Jan 22, 2015 08:11 PM EST
Facebook Not to Blame For Negative Impact on Grades
There is a strong association between social media use and academics: the more time college students, particularly freshmen, spend on social media sites such as Facebook, the more their grades suffer.
However, a researcher at Iowa State University found that while freshman struggle to balance their use, social media is less of a problem for upper classmen. The difference relates to self-regulation.
"It's not just the way students are accessing the site, but the way in which they're using the site that has an effect on academic outcomes," researcher Reynol Junco said in a statement.
For the study, Junco surveyed more than 1,600 college students about their Facebook behavior, looking at time spent strictly using the social networking site and time spent on Facebook while multitasking.
Freshman averaged a total of two hours a day on Facebook. For just over half of that time spent on Facebook, freshmen said they were also doing schoolwork. Sophomores, juniors and seniors also reported using Facebook while studying, but how it affected their grade point average (GPA) varied. For freshmen, all Facebook use had a negative impact on their grades. For sophomores and juniors, only time spent using Facebook while doing schoolwork hurt their GPA. For seniors, there was no relationship between the two.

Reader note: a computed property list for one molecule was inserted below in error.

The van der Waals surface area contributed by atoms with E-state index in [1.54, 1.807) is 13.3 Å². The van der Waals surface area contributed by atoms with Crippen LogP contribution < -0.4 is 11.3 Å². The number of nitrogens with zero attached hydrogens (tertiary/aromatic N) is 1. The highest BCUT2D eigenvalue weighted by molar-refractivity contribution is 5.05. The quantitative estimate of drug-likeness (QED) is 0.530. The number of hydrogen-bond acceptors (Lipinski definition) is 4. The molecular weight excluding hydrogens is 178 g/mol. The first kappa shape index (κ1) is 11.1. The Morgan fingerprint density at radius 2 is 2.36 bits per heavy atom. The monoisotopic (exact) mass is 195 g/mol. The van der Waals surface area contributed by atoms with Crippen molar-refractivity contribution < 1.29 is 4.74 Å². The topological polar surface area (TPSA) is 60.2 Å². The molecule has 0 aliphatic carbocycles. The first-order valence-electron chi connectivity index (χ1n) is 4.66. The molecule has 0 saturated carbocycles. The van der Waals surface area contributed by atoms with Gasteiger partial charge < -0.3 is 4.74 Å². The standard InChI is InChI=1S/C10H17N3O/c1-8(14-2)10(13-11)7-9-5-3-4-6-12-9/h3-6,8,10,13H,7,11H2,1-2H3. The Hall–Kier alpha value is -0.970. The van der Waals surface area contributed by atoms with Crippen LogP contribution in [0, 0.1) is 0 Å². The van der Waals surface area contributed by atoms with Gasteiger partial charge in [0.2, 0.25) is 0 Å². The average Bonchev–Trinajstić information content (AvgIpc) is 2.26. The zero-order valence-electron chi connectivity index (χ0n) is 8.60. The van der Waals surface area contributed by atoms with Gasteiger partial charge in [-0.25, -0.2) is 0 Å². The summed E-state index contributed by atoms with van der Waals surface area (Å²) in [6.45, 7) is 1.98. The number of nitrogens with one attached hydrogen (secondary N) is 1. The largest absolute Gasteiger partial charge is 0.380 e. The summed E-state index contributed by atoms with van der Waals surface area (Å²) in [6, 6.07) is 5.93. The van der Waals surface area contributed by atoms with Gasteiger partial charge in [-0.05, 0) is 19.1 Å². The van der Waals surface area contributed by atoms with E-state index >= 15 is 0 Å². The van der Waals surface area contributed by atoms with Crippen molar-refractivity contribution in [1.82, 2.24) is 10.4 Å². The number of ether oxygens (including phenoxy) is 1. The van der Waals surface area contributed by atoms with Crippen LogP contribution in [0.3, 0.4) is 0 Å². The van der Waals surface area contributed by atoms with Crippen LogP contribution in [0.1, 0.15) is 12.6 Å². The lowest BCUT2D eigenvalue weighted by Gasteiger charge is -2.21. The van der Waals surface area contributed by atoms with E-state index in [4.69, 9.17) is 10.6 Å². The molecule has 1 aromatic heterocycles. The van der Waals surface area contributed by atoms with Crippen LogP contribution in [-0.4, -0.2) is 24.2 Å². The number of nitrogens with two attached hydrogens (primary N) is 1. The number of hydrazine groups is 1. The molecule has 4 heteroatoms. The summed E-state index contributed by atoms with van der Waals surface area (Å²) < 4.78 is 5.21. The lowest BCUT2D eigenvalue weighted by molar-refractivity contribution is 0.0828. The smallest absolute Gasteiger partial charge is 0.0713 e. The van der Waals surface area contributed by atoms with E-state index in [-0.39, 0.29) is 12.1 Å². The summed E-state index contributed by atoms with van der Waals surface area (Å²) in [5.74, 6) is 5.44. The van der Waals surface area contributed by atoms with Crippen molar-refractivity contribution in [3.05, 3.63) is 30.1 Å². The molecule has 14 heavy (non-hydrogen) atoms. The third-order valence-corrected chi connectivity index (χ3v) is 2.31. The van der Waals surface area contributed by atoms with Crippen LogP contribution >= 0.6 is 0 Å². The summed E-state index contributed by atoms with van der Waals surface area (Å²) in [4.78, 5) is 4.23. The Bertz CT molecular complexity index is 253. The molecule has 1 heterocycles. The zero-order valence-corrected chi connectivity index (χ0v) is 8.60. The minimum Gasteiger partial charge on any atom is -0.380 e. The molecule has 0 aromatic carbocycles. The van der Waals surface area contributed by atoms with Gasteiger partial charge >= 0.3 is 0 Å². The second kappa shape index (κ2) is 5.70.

Although it would be easy to conclude that simply spending less time on Facebook would improve a student's GPA, Junco cautions against rushing to that conclusion. Certain tasks on Facebook, such as sharing links and checking in with friends, were positively linked to GPA. And in previous research, Junco found that tasks, such as creating or RSVP'ing to an event, were positively linked to student engagement.
"Students use social media to make friends and create the support network they need. If they're committed to their social circles, then they're also committed to their institution, and that's a major part of academic success," he added.
The negative relationship between Facebook use and GPA has little to do with Facebook, Junco said. Instead it is reflective of a broader issue, one that all students must confront when they go to college - self-regulation. And in that regard, Facebook use is no different than any other distraction for students.
The findings are detailed in the Journal of Applied Developmental Psychology.
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